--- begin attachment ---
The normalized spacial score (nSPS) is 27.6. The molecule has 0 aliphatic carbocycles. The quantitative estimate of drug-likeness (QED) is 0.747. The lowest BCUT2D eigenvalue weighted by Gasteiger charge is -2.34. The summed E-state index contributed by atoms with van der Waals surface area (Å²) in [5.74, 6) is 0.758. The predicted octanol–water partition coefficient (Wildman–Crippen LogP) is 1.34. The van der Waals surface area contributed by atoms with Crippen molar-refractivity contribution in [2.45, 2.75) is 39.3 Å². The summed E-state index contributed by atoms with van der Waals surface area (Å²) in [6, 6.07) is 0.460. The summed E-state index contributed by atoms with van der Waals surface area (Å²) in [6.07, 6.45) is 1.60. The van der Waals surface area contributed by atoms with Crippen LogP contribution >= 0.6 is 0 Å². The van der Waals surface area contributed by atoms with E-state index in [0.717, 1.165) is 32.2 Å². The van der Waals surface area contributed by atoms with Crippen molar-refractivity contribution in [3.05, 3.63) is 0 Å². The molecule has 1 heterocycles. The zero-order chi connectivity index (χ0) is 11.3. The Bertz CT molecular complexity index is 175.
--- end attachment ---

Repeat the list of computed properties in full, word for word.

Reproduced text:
The normalized spacial score (nSPS) is 27.6. The molecule has 0 aliphatic carbocycles. The quantitative estimate of drug-likeness (QED) is 0.747. The lowest BCUT2D eigenvalue weighted by Gasteiger charge is -2.34. The summed E-state index contributed by atoms with van der Waals surface area (Å²) in [5.74, 6) is 0.758. The predicted octanol–water partition coefficient (Wildman–Crippen LogP) is 1.34. The van der Waals surface area contributed by atoms with Crippen molar-refractivity contribution in [2.45, 2.75) is 39.3 Å². The summed E-state index contributed by atoms with van der Waals surface area (Å²) in [6, 6.07) is 0.460. The summed E-state index contributed by atoms with van der Waals surface area (Å²) in [6.07, 6.45) is 1.60. The van der Waals surface area contributed by atoms with Crippen LogP contribution >= 0.6 is 0 Å². The van der Waals surface area contributed by atoms with E-state index in [0.717, 1.165) is 32.2 Å². The van der Waals surface area contributed by atoms with Crippen molar-refractivity contribution in [3.05, 3.63) is 0 Å². The molecule has 1 heterocycles. The zero-order chi connectivity index (χ0) is 11.3. The Bertz CT molecular complexity index is 175.